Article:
As far as cognitive function, I seemed to lose the ability to do anything with numbers.  They looked like hieroglyphics to me and just balancing a checkbook was torment.  I had been doing some web design before getting sick and kept trying to work on a site for a client, but I couldn’t sit up for more than 15-30 minutes at a time and my brain could not seem to figure out how to do things sequentially.  I had a few focal seizures and a constant tremor in one arm, but EEGs and blood tests were still looking fine. 

 

By summer I had numbness and tingling radiating from my spine.  Some days my whole face and throat would be numb, others it would be my arms or legs or chest.  It was a bizarre feeling.  The pain in my legs was almost unbearable at times – just going to the grocery store for a few items was a major ordeal and I was exhausted from the pain.  A neurologist diagnosed me with “neuroinflammation” and peripheral neuropathy, but still no answers as to the cause.

 

By fall (it had been a full year now) the fatigue was very gradually improving and I could stay up for longer periods.  There was also some improvement in cognitive function, but it was still too unpredictable to work at set times.  I had come across some stories about West Nile survivors and began to suspect the test was a false negative.  I asked to have it repeated, this time at the Mayo Clinic lab.  When it came back positive, I was relieved that I finally had a diagnosis, but concerned with how little information I was finding on how to deal with the long-term effects.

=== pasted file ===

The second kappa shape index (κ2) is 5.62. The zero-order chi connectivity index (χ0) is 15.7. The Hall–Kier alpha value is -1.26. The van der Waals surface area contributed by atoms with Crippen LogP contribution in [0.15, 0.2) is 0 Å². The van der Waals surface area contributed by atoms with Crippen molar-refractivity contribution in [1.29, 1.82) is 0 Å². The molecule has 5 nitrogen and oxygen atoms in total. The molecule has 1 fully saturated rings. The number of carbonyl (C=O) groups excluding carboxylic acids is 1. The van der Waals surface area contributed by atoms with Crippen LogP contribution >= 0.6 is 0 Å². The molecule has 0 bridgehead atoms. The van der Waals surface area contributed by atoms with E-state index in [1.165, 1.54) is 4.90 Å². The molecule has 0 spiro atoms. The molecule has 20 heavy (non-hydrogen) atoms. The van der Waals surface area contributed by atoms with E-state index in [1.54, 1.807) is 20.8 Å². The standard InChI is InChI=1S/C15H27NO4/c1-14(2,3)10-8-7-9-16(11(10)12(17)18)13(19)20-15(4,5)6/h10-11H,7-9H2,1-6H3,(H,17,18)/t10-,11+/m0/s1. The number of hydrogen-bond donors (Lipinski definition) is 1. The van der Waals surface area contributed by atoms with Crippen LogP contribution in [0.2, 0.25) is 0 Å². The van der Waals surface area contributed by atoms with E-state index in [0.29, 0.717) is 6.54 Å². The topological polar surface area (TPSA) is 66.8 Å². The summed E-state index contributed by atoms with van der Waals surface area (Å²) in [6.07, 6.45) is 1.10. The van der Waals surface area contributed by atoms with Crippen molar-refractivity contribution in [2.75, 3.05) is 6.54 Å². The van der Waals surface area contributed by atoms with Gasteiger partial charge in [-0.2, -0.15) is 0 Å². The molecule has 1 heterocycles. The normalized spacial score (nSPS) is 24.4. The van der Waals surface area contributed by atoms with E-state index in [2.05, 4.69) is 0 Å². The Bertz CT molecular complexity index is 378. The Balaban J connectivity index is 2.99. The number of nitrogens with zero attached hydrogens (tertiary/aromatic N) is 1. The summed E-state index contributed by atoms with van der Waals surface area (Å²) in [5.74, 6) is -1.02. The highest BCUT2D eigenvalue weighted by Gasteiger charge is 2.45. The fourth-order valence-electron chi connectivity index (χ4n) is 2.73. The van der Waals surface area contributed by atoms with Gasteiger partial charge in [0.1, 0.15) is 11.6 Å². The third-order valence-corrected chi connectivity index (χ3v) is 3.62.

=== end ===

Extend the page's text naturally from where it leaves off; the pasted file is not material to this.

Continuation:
I made an appointment with one of the top West Nile specialists in the country, Dr. Nelson Gantz.  He confirmed the diagnosis and assured me that what I had experienced was not uncommon among his patients.  Many had lost careers and were still struggling with fatigue and cognitive problems.  He also told me that many of his patients tested negative for the first three months.  There are no treatments specifically for the virus other than an experimental medication that some had received during the initial onset (and which probably saved many lives), but was discontinued by the manufacturer. 

 

I called and met with other West Nile survivors and began to compare notes.  One in particular was such an encouragement…he had been bitten a year before me and was finally starting to see improvement.  West Nile encephalitis is a brain injury and like all brain injuries, time is the best healer. 

 

It’s now almost two years since I contracted West Nile.  I still sleep about 10 hours a day and need a long nap every afternoon.  My legs hurt most of the time but my balance has improved with therapy.  Exercise makes everything worse at this point, so even a short walk is quite a challenge.  I can do more of the household chores – some cooking and light cleaning – but even a few loads of laundry will wear me out for the rest of the day.

 

I am slowly regaining my ability to concentrate and can work on web design or bookkeeping a few hours a day.  I still make a lot of mistakes, but at least I’m seeing improvement.  Life is definitely a challenge, both physically and mentally.  We still don’t know what the long-term prognosis will be, and I can’t let the unknowns of the future keep me from living in the present. 

 

I’m grateful for the support and encouragement of other West Nile survivors and hope this site will help others who are dealing with the effects of the virus.  We need to educate those around us about prevention, and we need to help those who are dealing with the depression and discouragement that comes from experiencing such a devastating illness.  Believe me, it can happen to you!